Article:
Rodney J. Evans (July 17, 1948 – July 18, 1969) was a Sergeant in the United States Army's 1st battalion of the 12th Cavalry Regiment, 1st Cavalry Division. Evans was killed in action during the Vietnam War in Tay Ninh province. He died protecting other members of his unit from a concealed land mine using his own body, for which he was awarded the Medal of Honor.
Rodney Evans was the adopted son of the Evans family of Florala, Alabama. His parents owned a dry cleaning business. After joining the US Army, Rodney Evans married his High School sweetheart, Barbara Geohagan. Rodney was then sent to Vietnam and successfully completed a full tour of duty.
Upon his return to the United States, he was stationed at Fort Rucker, AL not far from where he grew up. Due to financial constraints his wife lived with her parents and would drive up to Ft Rucker on weekends to pick him and take him home.
On Thursday, September 5th, 1968, Mrs. Evans was killed in a car accident after the accelarator on her car became stuck while traveling to Fort Rucker. Rodney became very depressed, re-enlisted and volunteered for another tour in Vietnam..
Once back in Vietnam, Sgt. Evans gained a reputation for taking great risks in order to protect the men under his command.
Rodney Evans died one day after his twenty-first birthday and is buried in Liberty Hill Cemetery, Florala, Alabama. His name can be found on Panel 20W - Row 014 of the Vietnam Memorial Wall in Washington, D.C..
Two other Medal of Honor recipients, Allen J. Lynch (1967) and John Baca (1970) served in Company D, 1st Battalion, 12th Cavalry, 1st Cavalry Division.
Rank and organization: Sergeant, U.S. Army, Company D, 1st Battalion, 12th Cavalry, 1st Cavalry Division. Place and date: Tay Ninh Province, Republic of Vietnam, 18 July 1969. Entered service at: Montgomery, Ala. Born: 17 July 1948, Chelsea, Mass.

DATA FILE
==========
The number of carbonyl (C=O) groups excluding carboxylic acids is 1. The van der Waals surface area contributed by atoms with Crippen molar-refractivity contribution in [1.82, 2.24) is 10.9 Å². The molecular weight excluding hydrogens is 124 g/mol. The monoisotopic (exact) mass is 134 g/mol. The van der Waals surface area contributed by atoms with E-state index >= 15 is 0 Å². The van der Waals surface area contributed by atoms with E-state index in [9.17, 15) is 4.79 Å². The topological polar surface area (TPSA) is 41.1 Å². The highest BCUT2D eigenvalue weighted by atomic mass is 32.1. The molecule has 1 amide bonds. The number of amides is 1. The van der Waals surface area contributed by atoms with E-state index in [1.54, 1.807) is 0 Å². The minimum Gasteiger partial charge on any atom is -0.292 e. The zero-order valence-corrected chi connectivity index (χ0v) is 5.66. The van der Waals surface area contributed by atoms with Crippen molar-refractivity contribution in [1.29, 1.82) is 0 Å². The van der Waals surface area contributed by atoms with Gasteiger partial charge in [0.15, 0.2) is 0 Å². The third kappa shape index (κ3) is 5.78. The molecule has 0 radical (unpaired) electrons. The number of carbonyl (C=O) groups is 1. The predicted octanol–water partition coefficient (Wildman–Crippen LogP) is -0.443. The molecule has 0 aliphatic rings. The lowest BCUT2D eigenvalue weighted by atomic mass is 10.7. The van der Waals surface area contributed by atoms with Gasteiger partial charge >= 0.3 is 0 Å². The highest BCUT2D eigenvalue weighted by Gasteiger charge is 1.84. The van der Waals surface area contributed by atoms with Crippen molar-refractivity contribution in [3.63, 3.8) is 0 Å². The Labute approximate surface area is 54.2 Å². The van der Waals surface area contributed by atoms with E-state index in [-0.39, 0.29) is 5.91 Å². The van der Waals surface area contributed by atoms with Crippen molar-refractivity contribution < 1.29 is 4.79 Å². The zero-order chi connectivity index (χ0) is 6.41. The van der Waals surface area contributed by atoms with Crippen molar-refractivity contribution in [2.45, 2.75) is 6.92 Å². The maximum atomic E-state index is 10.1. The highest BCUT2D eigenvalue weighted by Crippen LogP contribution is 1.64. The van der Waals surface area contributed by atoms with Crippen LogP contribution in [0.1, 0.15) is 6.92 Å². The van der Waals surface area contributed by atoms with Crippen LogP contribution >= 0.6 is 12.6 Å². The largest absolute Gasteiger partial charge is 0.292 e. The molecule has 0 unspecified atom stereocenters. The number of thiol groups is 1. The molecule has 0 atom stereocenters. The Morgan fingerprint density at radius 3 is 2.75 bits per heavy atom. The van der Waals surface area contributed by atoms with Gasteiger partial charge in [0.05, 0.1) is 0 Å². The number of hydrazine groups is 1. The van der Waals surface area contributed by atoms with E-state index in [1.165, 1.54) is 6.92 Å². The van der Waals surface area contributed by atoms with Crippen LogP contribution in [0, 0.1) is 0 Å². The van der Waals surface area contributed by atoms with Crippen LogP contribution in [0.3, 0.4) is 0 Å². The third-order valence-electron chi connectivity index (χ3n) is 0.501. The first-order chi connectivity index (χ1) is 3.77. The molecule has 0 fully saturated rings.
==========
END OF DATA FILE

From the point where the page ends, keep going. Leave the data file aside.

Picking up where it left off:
For conspicuous gallantry and intrepidity in action at the risk of his life above and beyond the call of duty. Sgt. Evans distinguished himself by extraordinary heroism while serving as a squad leader in a reconnaissance sweep through heavy vegetation to reconnoiter a strong enemy position. As the force approached a well-defined trail, the platoon scout warned that the trail was booby-trapped. Sgt. Evans led his squad on a route parallel to the trail. The force had started to move forward when a nearby squad was hit by the blast of a concealed mine. Looking to his right Sgt. Evans saw a second enemy device. With complete disregard for his safety he shouted a warning to his men, dived to the ground and crawled toward the mine. Just as he reached it an enemy soldier detonated the explosive and Sgt. Evans absorbed the full impact with his body. His gallant and selfless action saved his comrades from probable death or injury and served as an inspiration to his entire unit. Sgt. Evans' gallantry in action at the cost of his life were in keeping with the highest traditions of the military service and reflect great credit upon himself, his unit, and the U.S. Army.